Have you ever had this experience? You train hard every day. You focus on your nutrition. You even take the right supplements every day. But somehow you never seem to get the results you are expecting. So, what were you doing wrong?
The answer probably has to do with recovery. Most people don’t realize the important role that recovery plays in getting optimal results in sports. Today, we will look at how utilising floatation and massage therapy within sports for optimal results in your sports training.
Why is Recovery So Important?
If you are a sportsperson or a fitness enthusiast, you probably train extremely hard to get to your goals. Training is very important. But, if you are not looking after yourself (read inadequate recovery), you are asking for trouble!
Think of a high-performance car – maybe a Ferrari. When you push the machine to its limits, every component is stretched to its limits as well.
To keep running at its peak, a Ferrari needs a few things – premium fuel (E10 unleaded just won’t do), and regular maintenance.
Now, take the same metaphor and apply it to your body. To perform at your best, you not only need nutritious food, but also maintenance in the form of a proper recovery strategy.
Sports Recovery Techniques for Optimal Results
1. Massage therapy
Firstly, if you train regularly, you must get massaged! This is key to your recovery and must never be overlooked. Some people seem to think foam rolling is enough. It isn’t! Remember, there is only so much foam rolling one can do.
Massage is a great way to speed up recovery and avoid future injuries. Pick a frequency that works for you – everyone’s needs are different. Your frequency will depend on how much training you are doing at present.
As a rule of thumb, do it at least once a month. However, if you are training harder – for something like an Iron Man competition, you need to get massaged more often. For best results get massaged during taper periods.
2. Static Stretching
Do static stretching after any exercise. This can be done immediately after or later in the evening before bedtime. You can use a foam roller.
Whilst foam rolling cannot give you all the benefits of a massage, it does help break down tension and trigger points. An additional benefit of using the foam roller is, when you do have a massage, your therapist can get much more out of you!
If you are unsure of which stretches are good for you and can give you the best benefits, get in touch with the sports chiropractors at Paramount Health and we will be happy to guide you.
Next, we will look at floatation. If you don’t already know about it, floatation may sound like a strange option for recovery. But believe me, it is amazingly effective as a recovery technique.
Floating creates an anti-gravity effect on your body, which means it decompresses your joints and your body. On top of that, the Epsom salts you are soaking in will help you absorb quite a bit of magnesium whilst you are floating, this will noticeably reduce any muscular tension you are feeling.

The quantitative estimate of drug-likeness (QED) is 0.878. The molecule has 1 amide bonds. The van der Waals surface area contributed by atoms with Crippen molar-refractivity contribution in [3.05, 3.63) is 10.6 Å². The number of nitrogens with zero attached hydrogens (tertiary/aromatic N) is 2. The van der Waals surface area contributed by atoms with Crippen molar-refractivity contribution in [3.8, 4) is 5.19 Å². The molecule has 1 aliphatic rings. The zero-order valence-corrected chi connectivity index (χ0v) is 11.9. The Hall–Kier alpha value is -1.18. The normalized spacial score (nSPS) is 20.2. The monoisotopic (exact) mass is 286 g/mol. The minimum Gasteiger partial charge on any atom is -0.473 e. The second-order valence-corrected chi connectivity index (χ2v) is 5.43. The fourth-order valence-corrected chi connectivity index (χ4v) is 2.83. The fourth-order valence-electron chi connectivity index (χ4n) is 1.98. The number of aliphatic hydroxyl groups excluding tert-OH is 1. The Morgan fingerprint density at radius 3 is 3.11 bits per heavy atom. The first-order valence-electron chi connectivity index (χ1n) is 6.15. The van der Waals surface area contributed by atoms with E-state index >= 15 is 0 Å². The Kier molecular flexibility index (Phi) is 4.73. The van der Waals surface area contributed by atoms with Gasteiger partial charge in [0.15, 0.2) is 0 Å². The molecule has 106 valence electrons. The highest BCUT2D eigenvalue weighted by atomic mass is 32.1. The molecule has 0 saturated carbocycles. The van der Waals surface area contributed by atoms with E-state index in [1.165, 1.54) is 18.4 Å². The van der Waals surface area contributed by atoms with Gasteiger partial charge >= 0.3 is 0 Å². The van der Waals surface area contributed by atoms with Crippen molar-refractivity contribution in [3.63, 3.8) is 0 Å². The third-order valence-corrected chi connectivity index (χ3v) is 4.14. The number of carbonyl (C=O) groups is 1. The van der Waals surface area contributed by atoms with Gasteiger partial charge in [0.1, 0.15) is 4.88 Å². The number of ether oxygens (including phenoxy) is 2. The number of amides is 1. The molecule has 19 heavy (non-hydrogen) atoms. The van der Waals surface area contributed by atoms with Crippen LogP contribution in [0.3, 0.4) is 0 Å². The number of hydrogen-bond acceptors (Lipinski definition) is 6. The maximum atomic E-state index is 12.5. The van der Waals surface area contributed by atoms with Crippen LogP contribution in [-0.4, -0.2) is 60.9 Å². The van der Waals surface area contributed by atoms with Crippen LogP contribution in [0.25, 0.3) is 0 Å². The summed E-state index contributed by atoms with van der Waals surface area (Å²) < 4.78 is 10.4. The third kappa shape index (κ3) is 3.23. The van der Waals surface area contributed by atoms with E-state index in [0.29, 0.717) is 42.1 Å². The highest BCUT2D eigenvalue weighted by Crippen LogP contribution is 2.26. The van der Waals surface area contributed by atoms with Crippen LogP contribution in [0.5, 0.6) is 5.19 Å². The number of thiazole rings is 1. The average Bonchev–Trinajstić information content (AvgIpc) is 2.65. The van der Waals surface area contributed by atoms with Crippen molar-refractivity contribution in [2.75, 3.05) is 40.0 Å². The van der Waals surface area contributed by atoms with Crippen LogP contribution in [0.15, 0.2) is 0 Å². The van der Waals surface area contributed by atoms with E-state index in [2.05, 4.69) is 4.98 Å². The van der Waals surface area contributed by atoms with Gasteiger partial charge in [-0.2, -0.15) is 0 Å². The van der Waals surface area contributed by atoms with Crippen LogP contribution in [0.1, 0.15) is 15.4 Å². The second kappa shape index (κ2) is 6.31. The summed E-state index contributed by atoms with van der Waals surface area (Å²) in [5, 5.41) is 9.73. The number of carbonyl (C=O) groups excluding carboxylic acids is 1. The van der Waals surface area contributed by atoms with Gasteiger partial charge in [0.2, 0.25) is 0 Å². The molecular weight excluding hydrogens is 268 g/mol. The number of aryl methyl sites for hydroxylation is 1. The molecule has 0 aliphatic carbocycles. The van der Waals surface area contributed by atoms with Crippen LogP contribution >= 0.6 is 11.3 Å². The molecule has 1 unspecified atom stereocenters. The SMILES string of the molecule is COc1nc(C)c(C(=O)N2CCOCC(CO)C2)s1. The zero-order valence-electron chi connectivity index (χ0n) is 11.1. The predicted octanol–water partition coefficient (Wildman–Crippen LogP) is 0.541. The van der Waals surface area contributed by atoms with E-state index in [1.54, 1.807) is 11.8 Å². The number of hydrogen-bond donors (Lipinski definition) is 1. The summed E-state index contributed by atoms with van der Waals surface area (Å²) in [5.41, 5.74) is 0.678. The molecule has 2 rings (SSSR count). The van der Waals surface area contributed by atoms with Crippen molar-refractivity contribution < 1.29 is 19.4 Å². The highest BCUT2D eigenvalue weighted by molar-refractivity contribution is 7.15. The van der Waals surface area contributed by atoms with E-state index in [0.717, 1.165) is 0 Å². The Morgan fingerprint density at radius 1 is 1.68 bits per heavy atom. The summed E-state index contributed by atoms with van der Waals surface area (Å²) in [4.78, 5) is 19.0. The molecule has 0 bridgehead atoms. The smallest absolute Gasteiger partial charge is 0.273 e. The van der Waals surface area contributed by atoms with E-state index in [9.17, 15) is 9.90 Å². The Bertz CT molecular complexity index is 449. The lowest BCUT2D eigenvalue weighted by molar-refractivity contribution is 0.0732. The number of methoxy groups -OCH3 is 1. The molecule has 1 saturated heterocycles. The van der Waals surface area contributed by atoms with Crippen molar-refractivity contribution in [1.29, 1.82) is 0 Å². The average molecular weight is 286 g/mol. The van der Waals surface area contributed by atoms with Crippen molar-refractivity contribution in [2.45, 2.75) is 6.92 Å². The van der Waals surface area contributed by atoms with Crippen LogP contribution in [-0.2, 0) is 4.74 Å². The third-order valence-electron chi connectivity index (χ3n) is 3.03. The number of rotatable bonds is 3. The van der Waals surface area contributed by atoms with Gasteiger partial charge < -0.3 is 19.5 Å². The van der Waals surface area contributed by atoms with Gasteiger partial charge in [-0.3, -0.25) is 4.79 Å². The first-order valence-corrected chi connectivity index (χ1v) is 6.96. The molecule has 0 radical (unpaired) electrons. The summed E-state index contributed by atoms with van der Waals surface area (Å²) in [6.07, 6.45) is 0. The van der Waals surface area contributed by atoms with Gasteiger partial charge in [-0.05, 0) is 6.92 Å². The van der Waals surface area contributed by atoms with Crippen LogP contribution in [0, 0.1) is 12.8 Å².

Those two elements combined, along with the sensory isolation the tank has to offer, give your body incredible relaxation – the kind you honestly cannot get anywhere else.
Don’t underestimate the benefits of relaxation in your training. When your body is in a naturally relaxed state everything works as it should. This means you’re less likely to get injured and you are more likely to train and compete at your optimum.
Your energy levels will be high and stable, and you will develop acute body awareness (additionally, massage can elevate this awareness). So, you have a better chance of mastering any sports moves without the risk of a serious injury.
When to use Floatation Therapy within Sports?
Well, you can use it anytime you want to relax. But I recommend using it as soon as you notice your energy levels dropping and when you need a boost. Or, alternately, you can use it when your muscular tension gets too high.
The benefit of floatation is that you can do it without any worry about any negative effect it can have on your training or an event. The more you float, the better you feel! Eventually, you will build up a good baseline.
Research on floatation therapy has shown that these results are long-lasting and do not diminish immediately after the session is over.
After a big event, we always recommend having a float – ideally between one to two days after the event and having a massage 3+ days after the event.
The reason for the delay in the massage is that you are naturally processing the effects of the big burst of exercise. Massage, when done too soon, can leave you a little bruised and a bit tender. It’s our experience that the 3+ day rule works best after heavy physical activity.
Keep in mind that when it comes to floatation, a one-off session will give you limited results. More sessions can give you better and long-lasting results.
You can read more about the benefits of floatation here.
When to use the float tank and how regularly, just like the massage depends on your physical condition and your training frequency and intensity. It is important that you find a good routine that suits you. It’s also important that you do not stop, just because the season is over.
Your best results and change will come into play during your off-season when you can work towards building your baseline for an even better next season!
Sports Recovery – The Next Step
Now that you understand the importance of recovery and how you can utilise floatation and massage therapy within sports for optimum recovery, I suggest you talk to one of our experts and then book the session that suits your specific recovery need.